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Oracle GlassFish Server 3.1 Performance Tuning Guide
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Document Information


1.  Overview of GlassFish Server Performance Tuning

Process Overview

Performance Tuning Sequence

Understanding Operational Requirements

Application Architecture

Security Requirements

User Authentication and Authorization


High Availability Clustering, Load Balancing, and Failover

Hardware Resources


General Tuning Concepts

Capacity Planning

To Determine Capacity

User Expectations

Further Information

2.  Tuning Your Application

3.  Tuning the GlassFish Server

4.  Tuning the Java Runtime System

5.  Tuning the Operating System and Platform


General Tuning Concepts

Some key concepts that affect performance tuning are:

The following table describes these concepts, and how they are measured in practice. The left most column describes the general concept, the second column gives the practical ramifications of the concept, the third column describes the measurements, and the right most column describes the value sources.

Table 1-2 Factors That Affect Performance

In practice
Value sources
User Load
Concurrent sessions at peak load
Transactions Per Minute (TPM)

Web Interactions Per Second (WIPS)

(Max. number of concurrent users) * (expected response time) / (time between clicks)


(100 users * 2 sec) / 10 sec = 20

Application Scalability
Transaction rate measured on one CPU
Measured from workload benchmark. Perform at each tier.
Vertical scalability
Increase in performance from additional CPUs
Percentage gain per additional CPU
Based on curve fitting from benchmark. Perform tests while gradually increasing the number of CPUs. Identify the “knee” of the curve, where additional CPUs are providing uneconomical gains in performance. Requires tuning as described in this guide. Perform at each tier and iterate if necessary. Stop here if this meets performance requirements.
Horizontal scalability
Increase in performance from additional servers
Percentage gain per additional server process and/or hardware node.
Use a well-tuned single application server instance, as in previous step. Measure how much each additional server instance and hardware node improves performance.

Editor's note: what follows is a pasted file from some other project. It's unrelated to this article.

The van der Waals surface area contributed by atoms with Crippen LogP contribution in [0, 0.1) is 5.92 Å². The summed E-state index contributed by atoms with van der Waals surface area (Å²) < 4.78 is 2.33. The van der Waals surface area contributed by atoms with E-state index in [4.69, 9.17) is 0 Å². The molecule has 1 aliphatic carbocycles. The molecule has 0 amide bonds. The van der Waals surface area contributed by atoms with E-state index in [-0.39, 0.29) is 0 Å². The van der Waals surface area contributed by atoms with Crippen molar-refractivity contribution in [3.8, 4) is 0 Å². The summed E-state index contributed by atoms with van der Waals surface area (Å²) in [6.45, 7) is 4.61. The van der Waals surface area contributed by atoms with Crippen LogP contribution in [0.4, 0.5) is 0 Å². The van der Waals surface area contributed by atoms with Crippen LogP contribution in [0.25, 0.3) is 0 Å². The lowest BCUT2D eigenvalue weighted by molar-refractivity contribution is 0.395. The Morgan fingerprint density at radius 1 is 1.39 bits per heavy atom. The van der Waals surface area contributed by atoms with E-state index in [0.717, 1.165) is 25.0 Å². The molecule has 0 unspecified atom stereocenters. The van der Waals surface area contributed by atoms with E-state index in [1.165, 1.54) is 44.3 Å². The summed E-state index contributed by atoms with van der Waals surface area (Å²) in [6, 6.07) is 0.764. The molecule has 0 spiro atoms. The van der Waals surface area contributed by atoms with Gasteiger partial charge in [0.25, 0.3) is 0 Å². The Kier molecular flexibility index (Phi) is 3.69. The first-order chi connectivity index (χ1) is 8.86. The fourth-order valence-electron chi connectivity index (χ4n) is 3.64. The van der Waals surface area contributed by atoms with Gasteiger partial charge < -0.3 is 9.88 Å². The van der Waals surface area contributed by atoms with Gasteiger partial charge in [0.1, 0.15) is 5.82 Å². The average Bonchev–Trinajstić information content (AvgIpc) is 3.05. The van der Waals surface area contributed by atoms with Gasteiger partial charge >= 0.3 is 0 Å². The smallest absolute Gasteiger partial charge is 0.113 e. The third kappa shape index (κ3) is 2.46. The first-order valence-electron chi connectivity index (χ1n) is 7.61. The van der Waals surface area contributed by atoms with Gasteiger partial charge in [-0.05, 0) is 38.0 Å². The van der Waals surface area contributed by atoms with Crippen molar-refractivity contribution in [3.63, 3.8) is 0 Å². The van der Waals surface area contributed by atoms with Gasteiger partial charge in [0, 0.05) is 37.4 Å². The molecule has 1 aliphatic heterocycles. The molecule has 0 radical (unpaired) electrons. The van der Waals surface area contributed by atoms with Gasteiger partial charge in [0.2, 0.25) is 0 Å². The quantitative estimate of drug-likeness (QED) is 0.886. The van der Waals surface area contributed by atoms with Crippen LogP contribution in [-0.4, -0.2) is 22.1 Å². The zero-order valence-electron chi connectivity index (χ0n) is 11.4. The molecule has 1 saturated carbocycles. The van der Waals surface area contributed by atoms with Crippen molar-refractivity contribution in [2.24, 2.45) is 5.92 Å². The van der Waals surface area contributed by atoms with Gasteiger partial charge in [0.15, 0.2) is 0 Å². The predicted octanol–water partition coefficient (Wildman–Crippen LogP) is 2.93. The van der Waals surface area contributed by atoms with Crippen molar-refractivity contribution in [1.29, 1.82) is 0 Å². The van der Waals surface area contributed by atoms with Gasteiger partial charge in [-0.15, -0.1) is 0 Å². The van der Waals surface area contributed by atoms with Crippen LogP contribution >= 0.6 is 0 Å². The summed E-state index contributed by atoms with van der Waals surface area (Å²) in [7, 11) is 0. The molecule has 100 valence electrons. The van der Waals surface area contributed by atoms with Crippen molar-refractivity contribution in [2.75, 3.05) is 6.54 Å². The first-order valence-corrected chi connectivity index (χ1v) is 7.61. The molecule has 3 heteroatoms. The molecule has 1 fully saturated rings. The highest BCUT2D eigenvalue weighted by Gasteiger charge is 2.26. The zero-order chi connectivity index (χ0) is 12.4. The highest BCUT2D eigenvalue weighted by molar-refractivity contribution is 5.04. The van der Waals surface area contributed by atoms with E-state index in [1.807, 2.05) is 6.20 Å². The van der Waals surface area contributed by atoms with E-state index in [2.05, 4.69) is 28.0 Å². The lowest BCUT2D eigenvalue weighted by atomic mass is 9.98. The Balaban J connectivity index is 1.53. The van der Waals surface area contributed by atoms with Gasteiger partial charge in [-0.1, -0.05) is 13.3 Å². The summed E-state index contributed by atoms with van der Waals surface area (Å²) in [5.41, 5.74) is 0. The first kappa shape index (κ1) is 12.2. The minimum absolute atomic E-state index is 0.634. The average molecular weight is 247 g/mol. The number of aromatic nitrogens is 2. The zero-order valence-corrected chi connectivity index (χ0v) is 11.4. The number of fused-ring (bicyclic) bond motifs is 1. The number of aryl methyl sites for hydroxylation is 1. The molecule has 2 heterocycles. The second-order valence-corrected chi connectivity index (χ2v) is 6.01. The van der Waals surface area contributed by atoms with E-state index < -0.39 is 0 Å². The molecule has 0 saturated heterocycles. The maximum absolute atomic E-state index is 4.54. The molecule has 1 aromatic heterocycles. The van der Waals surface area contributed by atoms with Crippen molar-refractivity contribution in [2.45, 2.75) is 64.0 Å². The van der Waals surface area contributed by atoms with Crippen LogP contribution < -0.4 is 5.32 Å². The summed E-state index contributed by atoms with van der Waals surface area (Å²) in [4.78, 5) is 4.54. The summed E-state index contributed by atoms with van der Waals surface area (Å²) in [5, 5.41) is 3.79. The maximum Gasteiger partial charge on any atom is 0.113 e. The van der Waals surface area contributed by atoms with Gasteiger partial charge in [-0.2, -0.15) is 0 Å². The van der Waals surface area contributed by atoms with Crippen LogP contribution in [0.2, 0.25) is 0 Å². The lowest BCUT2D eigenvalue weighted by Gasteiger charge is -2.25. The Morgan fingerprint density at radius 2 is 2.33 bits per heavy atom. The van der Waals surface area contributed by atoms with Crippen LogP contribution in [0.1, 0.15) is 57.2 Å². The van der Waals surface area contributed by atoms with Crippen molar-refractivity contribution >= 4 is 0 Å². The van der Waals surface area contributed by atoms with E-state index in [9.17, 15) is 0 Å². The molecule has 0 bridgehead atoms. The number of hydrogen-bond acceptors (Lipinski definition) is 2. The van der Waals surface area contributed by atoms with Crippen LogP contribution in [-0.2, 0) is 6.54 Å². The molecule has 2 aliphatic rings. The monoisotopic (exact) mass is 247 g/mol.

Safety Margins
High availability requirements
If the system must cope with failures, size the system to meet performance requirements assuming that one or more application server instances are non functional
Different equations used if high availability is required.
Excess capacity for unexpected peaks
It is desirable to operate a server at less than its benchmarked peak, for some safety margin
80% system capacity utilization at peak loads may work for most installations. Measure your deployment under real and simulated peak loads.

Capacity Planning

The previous discussion guides you towards defining a deployment architecture. However, you determine the actual size of the deployment by a process called capacity planning. Capacity planning enables you to predict:

You can estimate these values through careful performance benchmarking, using an application with realistic data sets and workloads.

To Determine Capacity

  1. Determine performance on a single CPU.

    First determine the largest load that a single processor can sustain. You can obtain this figure by measuring the performance of the application on a single-processor machine. Either leverage the performance numbers of an existing application with similar processing characteristics or, ideally, use the actual application and workload in a testing environment. Make sure that the application and data resources are tiered exactly as they would be in the final deployment.

  2. Determine vertical scalability.

    Determine how much additional performance you gain when you add processors. That is, you are indirectly measuring the amount of shared resource contention that occurs on the server for a specific workload. Either obtain this information based on additional load testing of the application on a multiprocessor system, or leverage existing information from a similar application that has already been load tested.

    Running a series of performance tests on one to eight CPUs, in incremental steps, generally provides a sense of the vertical scalability characteristics of the system. Be sure to properly tune the application, GlassFish Server, backend database resources, and operating system so that they do not skew the results.

  3. Determine horizontal scalability.

    If sufficiently powerful hardware resources are available, a single hardware node may meet the performance requirements. However for better availability, you can cluster two or more systems. Employing external load balancers and workload simulation, determine the performance benefits of replicating one well-tuned application server node, as determined in step (2).

User Expectations

Application end-users generally have some performance expectations. Often you can numerically quantify them. To ensure that customer needs are met, you must understand these expectations clearly, and use them in capacity planning.

Consider the following questions regarding performance expectations: